When I was fatigued and occasionally talked about my condition to others-- sometimes merely to explain my inability to keep up when walking, etc.-- I found out that more than a few people are fatigued. You would never know about it though until you reveal your own troubles. So again I want to tell people with fatigue or other physical ailments, don't despair. Resolve to do what you can to heal yourself, but go beyond that because God makes sick and He heals; without Him one can't heal. Pray to Him again and again, use a mantra, and God willing you will be cured. May God bring healing to all who ail. (For further thoughts about repeated prayed, see the teaching by that title.)

* * *

Repeated Prayer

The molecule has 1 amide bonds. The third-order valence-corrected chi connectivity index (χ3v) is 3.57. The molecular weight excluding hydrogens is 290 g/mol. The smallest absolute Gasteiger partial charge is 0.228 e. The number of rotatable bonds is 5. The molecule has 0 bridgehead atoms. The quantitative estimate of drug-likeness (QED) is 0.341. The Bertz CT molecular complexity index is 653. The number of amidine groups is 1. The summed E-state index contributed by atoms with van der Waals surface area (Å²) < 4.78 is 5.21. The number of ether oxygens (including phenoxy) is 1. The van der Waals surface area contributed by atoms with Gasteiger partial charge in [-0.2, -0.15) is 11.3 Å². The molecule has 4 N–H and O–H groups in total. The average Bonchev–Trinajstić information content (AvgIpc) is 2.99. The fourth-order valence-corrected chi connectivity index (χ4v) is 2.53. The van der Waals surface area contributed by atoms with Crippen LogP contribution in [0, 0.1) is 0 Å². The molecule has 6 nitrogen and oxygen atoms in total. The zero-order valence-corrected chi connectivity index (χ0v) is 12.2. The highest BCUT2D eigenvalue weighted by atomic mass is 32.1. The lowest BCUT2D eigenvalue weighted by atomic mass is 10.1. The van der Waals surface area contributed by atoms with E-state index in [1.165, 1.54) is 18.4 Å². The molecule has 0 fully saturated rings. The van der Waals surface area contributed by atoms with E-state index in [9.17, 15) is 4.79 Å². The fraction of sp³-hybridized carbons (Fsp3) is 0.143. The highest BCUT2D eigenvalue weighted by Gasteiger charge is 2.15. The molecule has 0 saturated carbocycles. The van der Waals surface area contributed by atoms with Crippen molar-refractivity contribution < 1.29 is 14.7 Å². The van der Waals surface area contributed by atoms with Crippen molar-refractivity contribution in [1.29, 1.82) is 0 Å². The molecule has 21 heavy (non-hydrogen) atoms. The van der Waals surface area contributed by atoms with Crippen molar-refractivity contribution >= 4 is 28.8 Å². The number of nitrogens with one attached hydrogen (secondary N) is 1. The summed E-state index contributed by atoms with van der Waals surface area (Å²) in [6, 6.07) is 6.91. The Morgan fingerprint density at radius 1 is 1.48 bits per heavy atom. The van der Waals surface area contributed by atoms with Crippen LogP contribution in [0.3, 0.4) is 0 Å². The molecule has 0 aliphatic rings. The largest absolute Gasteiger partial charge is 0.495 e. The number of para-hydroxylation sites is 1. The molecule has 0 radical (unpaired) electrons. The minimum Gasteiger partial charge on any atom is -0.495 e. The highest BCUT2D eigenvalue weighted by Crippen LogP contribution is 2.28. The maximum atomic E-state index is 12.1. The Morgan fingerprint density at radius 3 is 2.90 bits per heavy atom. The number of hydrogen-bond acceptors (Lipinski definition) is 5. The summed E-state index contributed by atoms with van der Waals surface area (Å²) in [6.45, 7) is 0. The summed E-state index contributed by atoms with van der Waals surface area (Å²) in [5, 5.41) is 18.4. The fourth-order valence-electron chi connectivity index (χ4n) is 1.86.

I recently read a book about an Israeli Sephardic tzaddik of our generation who recently passed away, Rabbi Yosef Dayan. Rabbi Yosef, a kabbalist of Syrian background, was unusual in a number of ways. One, he spent a tremendous amount of time discovering and uncovering the tombs of ancient tzaddikim throughout the Land of Israel. I'm not quite sure how he did this but he did. And he spent long periods of time at various of these holy sites, sometimes surrounded by hostile Arabs (although he, in his cleaving to God, was fearless). The Jewish People has returned to its ancient land. Certainly someone had to uncover our ancient holy tombs and sites. Rabbi Yosef did this. Two, he remained unmarried; very unusual for a tzaddik. Three, and one of the main things we can learn from Rabbi Yosef, is that, in his teaching, he stressed repeated prayer. He often quoted the Talmud that if your prayer is not answered, pray more, continue to pray and to hope in God. This was Rabbi Dayan's approach. He did not make do with a short prayer offered once. He taught regularity and constancy in prayer, according to Rabbi Hanina's teaching in Berachot 32a: "Everyone who prays longs, his prayer does not return empty." Rabbi Dayan explained the need to pray much and not to tire, until our request is received in heaven: Because of our little worth and deficient deeds, we don't have the power to make a prayer effective at once. We need to persist in the avodah (service) of prayer, until we succeed in splitting the barrier that separates us from God. He also said that, when you pray for something, you should pray using the same words each time. (This explains the efficacy of a mantra.) Any change in the wording, he said, causes difficulties in the prayer being accepted. He said further that it is desirable to focus on one request, not many, because, according to the Sages: If you grab too much, you grab nothing. Rabbi Dayan taught that it is helpful to offer tzedaka when praying and to pray at a holy site. (From the book Od Yosef Hai)